Does the social Web -- the blogging, tweeting, Facebooking Internet -- work better for insurgent candidates?
The answer, of course, is not that simple. Yes, the here-comes-everybody, let's-crash-the-gates nature of social networking lends itself more easily to insurgent candidates. The relatively unknown Barack Obama effectively leveraged the social web in his 2008 campaign against establishment candidates Hillary Clinton and John McCain. That was also the strategy behind Scott Brown's campaign against Martha Coakley in last year's Massachusetts senate race. And, in a way, this is the kind of energy that insurgent Rep. Joe Sestak may benefit from in his primary challenge against the establishment candidate, Sen. Arlen Specter. If the short and still evolving history of online politics is any guide, Sestak will beat Specter tonight.
"Storming the castle is usually more energizing than governing it, so it is no surprise that we see the Web having so much impact for insurgent campaigns," Jon Henke, a conservative blogger who writes for The Next Right, wrote me in an e-mail message. "The more enthusiastic a community is, the more useful the Web can be for them."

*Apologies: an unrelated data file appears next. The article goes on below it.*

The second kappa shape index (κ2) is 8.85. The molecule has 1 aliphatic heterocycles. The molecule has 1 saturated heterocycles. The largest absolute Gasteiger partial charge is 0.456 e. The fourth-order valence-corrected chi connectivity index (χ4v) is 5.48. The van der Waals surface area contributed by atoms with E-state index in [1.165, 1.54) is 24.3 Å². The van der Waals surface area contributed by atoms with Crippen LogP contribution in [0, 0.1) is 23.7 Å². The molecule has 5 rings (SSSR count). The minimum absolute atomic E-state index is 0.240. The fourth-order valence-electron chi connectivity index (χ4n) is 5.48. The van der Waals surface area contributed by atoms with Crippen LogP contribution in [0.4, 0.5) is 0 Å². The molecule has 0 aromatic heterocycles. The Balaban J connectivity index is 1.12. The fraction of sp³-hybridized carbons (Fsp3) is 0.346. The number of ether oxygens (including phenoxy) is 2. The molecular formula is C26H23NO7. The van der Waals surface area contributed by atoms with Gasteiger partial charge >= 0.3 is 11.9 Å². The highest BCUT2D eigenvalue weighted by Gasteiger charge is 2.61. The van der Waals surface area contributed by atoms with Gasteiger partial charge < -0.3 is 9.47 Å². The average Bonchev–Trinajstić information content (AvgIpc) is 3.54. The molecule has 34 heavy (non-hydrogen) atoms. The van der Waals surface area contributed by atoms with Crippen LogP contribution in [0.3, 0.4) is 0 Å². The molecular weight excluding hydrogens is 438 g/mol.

All political eyes are focused on just three primary races today: Sestak v. Specter in Pennsylvania; Rand Paul v. Trey Grayson in Kentucky; and Sen. Blanche Lincoln v. Lt. Gov. Bill Halter in Arkansas. And because of the social Web, everyone from around the country who side with the insurgent candidates have the upper hand. That's why, for example, the 47-year-old Paul -- a Fox News regular, tea party favorite and son of Rep. Ron Paul -- have some 33,000 fans on his official Facebook page as of Monday afternoon. Grayson, on the other hand, have around 5,800.
At bottom, primaries are a numbers game. Not many voters turn out. This is why, more so than general elections, turning out their engaged, impassioned base can make all the difference for insurgent candidates. Said Peter Greenberger, head of industry relations at Google: "An undecided or apathetic voter is unlikely to follow a candidate on Twitter or friend her on Facebook. And primaries/specials usually end up attracting a higher percentage of base voters (and a lower turnout)."
But technology, of course, is only a tool. All the grassroots, online-powered support do not necessarily translate to votes. As Colin Delany of Epolitics.com pointed out, the social Web is "no magic bullet." He added: " You still have to have the right candidate with the right message at the right moment. Otherwise, Ron Paul would be president right now."